Selected article -
Selected political party -
The New Democratic Party
: Nouveau Parti démocratique
), commonly referred to as the NDP, is a social democratic political party
. The party is regarded as falling on the left
in the Canadian political spectrum
The provincial NDP parties in Manitoba
and Nova Scotia
currently form the government in those provinces, and provincial parties have previously formed governments in British Columbia
and in the Yukon
In 1956, after the birth of the Canadian Labour Congress (CLC) by a merger of two previous labour congresses, negotiations began between the CLC and the Co-operative Commonwealth Federation (CCF) to bring about an alliance between organized labour and the political left in Canada. In 1958 a joint CCF-CLC committee, the National Committee for the New Party (NCNP), was formed to create a "new" social democratic political party, with ten members from each group. The NCNP spent the next three years laying down the foundations of the New Party. During this process, a large number of New Party Clubs were established to allow like-minded Canadians to join in its founding, and six representatives from New Party Clubs were added to the National Committee. In 1961, at the end of a five-day long Founding Convention which established its principles, policies and structures, the New Democratic Party was born and Tommy Douglas, the long-time CCF Premier of Saskatchewan, was elected its first leader. In 1960, before the NDP was founded, one candidate, Walter Pitman, won a by-election under the New Party banner.
Selected political picture -
Did you know? -
Selected biography -
Agnes Campbell Macphail
(March 24, 1890 – February 13, 1954) was the first woman to be elected to the Canadian House of Commons
, and one of the first two women elected to the Legislative Assembly of Ontario
. Active throughout her life in progressive Canadian politics
, Macphail worked for two separate parties and promoted her ideas through column-writing, activist organizing, and legislation.
As a radical member of the Progressive Party, Macphail joined the socialist Ginger Group, faction of the Progressive Party that later led to the formation of the Co-operative Commonwealth Federation (CCF). She became the first president of the Ontario CCF in 1932. However, she left the CCF in 1934 when the United Farmers of Ontario pulled out due to fears of Communist influence in the Ontario CCF. While Macphail was no longer formally a CCF member, she remained close to the CCF MPs and often participated in caucus meetings. The CCF did not run candidates against Macphail in her three subsequent federal campaigns. Out of office, she wrote agricultural columns for the Globe and Mail newspaper in Toronto. Following a family tragedy in her home town, Macphail moved to the Toronto suburb of East York, Ontario and rejoined the Ontario CCF in 1942 becoming its farm organizer.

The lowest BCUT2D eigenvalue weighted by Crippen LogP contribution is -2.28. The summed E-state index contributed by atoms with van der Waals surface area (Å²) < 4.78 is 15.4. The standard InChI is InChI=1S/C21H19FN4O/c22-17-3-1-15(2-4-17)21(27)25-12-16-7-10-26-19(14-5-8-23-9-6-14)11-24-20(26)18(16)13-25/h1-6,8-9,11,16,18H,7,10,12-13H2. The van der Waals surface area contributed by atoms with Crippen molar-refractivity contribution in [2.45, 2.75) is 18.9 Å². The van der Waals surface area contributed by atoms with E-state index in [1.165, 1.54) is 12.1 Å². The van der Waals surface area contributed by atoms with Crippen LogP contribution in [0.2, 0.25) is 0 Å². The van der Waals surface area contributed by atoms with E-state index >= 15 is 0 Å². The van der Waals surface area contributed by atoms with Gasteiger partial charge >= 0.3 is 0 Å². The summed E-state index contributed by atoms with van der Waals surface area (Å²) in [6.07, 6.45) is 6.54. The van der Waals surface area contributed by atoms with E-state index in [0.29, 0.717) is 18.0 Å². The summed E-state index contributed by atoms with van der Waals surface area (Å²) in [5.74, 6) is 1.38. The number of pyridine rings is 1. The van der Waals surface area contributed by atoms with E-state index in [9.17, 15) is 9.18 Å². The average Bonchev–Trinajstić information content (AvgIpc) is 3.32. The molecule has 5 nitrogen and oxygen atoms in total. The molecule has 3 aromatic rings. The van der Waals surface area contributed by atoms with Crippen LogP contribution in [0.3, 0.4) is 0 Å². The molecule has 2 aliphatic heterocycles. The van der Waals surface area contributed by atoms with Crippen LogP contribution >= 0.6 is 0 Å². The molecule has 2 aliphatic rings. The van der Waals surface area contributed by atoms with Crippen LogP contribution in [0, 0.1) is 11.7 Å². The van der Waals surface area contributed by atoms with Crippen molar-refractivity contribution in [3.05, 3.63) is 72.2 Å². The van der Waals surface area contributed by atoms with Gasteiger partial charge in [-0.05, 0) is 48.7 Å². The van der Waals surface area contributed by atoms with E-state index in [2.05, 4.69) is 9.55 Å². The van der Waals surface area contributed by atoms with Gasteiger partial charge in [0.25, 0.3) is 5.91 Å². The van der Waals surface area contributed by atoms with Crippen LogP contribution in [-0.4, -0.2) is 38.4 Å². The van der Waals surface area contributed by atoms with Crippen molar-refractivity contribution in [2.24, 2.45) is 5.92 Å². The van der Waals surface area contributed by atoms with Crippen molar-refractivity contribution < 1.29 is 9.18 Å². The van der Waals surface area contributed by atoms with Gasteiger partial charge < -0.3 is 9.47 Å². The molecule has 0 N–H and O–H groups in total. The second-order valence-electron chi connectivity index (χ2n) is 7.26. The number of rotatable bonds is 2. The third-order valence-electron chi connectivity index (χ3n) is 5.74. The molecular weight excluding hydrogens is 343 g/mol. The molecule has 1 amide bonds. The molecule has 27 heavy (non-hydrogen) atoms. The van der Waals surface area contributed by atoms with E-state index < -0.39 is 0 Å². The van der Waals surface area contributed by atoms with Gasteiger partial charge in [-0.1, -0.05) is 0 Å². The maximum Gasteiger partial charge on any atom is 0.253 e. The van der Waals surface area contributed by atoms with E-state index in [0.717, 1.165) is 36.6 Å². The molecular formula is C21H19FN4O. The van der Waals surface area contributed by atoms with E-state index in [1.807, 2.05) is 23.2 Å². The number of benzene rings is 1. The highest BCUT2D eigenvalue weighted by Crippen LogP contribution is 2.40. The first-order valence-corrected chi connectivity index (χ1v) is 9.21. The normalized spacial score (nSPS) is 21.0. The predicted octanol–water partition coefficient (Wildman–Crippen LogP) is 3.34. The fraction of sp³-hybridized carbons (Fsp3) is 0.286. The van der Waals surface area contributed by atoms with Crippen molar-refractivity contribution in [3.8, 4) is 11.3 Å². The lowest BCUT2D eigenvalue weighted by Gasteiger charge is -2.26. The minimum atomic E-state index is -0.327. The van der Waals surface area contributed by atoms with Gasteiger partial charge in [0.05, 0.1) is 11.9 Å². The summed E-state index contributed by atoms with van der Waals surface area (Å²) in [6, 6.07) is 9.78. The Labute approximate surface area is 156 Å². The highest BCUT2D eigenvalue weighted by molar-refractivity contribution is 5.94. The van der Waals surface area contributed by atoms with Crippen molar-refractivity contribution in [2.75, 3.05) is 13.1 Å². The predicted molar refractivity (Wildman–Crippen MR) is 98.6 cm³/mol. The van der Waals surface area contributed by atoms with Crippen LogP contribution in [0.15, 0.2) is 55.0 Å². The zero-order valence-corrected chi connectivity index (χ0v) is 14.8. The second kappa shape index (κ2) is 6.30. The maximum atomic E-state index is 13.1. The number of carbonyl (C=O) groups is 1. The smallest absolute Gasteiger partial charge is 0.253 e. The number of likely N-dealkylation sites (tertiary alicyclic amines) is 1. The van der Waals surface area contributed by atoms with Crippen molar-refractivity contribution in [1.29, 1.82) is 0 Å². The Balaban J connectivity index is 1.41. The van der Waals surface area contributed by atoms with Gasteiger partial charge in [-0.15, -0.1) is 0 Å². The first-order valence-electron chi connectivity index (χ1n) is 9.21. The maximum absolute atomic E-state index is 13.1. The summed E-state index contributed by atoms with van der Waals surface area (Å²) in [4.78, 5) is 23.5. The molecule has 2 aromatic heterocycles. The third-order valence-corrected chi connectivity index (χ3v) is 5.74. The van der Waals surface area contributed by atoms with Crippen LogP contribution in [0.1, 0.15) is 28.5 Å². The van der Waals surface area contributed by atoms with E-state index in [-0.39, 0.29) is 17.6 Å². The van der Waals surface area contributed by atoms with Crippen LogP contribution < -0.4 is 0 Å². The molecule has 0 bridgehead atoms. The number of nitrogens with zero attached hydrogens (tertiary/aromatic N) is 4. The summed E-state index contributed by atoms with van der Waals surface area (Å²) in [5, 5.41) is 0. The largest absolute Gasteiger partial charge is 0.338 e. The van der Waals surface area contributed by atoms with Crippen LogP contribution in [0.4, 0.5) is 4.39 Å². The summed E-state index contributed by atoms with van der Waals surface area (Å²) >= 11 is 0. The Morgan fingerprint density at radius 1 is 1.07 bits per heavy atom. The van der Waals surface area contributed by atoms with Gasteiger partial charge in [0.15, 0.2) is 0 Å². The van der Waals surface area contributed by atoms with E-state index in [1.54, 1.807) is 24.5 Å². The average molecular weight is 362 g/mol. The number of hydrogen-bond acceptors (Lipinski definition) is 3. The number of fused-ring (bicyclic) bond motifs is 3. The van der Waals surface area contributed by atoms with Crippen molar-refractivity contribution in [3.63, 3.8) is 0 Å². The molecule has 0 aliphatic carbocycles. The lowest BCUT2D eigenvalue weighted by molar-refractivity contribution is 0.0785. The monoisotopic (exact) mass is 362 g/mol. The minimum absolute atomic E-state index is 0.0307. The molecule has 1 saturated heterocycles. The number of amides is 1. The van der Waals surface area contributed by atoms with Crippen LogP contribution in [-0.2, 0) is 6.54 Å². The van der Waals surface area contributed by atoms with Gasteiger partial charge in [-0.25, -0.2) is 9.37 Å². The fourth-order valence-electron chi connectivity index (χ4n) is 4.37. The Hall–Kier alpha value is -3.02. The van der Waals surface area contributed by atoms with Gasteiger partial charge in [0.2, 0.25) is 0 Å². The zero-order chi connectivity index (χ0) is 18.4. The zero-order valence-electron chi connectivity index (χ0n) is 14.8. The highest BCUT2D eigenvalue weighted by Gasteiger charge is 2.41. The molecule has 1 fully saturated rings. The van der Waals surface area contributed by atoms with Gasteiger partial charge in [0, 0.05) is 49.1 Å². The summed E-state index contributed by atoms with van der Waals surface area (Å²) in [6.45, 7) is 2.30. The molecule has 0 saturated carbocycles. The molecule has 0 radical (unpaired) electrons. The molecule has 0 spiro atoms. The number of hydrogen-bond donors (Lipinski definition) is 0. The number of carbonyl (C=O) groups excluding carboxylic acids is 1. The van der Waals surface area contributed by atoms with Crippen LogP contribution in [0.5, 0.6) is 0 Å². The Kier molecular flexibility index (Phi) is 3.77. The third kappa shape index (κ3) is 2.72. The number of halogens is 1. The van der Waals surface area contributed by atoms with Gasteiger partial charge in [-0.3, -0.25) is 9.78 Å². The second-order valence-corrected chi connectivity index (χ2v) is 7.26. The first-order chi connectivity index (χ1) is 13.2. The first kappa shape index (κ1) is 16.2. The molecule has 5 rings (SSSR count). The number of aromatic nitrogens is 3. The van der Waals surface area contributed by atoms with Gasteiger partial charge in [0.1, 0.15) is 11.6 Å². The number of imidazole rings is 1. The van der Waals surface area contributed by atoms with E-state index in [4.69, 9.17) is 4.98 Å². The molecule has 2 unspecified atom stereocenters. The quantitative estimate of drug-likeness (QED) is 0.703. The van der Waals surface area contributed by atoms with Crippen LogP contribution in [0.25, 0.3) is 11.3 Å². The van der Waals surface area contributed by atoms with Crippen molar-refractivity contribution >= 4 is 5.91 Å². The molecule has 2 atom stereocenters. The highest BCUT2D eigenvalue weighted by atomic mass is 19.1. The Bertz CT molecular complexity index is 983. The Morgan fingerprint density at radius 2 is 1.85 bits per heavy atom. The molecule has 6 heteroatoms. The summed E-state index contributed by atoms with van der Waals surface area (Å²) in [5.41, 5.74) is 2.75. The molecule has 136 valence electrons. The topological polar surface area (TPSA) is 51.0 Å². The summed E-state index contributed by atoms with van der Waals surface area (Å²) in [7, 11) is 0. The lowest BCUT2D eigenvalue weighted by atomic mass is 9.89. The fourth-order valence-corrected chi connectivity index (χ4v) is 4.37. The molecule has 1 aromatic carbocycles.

Canadian politics category
To display all subcategories click on the ►
Selected election -
The Canadian federal election of 1911
was held on September 21 to elect members of the Canadian House of Commons
of the 12th Parliament
. It brought an end to fifteen years of government by the Liberal Party
of Prime Minister Wilfrid Laurier
. The election was fought over the issues of free trade
with the United States
, and the creation of a Canadian navy. The Conservatives
formed a majority government under Robert Borden
The Liberal government was caught up in a debate over the naval arms race between the British Empire and Germany. Laurier attempted a compromise by starting up the Canadian Navy, but this failed to appease either the French and English Canadians; the former who refused giving any aid, while the latter suggested sending money directly to Britain. After the election, the Conservatives drew up a bill for naval contributions to the British, but it was held up by a lengthy Liberal filibuster before being passed by invoking closure, then it was struck down by the Liberal-controlled Senate.
Many English-Canadians in Alberta
, and the Maritimes
felt that Laurier was abandoning Canada's traditional links to the United Kingdom
. On the other side, Quebec
nationalist Henri Bourassa
, having earlier quit the Liberal Party over what he considered the government's pro-British policies, campaigned against Laurier in that province. Ironically, Bourassa's attacks on Laurier in Quebec aided in the election of the Conservatives, who held more staunchly Imperialist policies than the Liberals.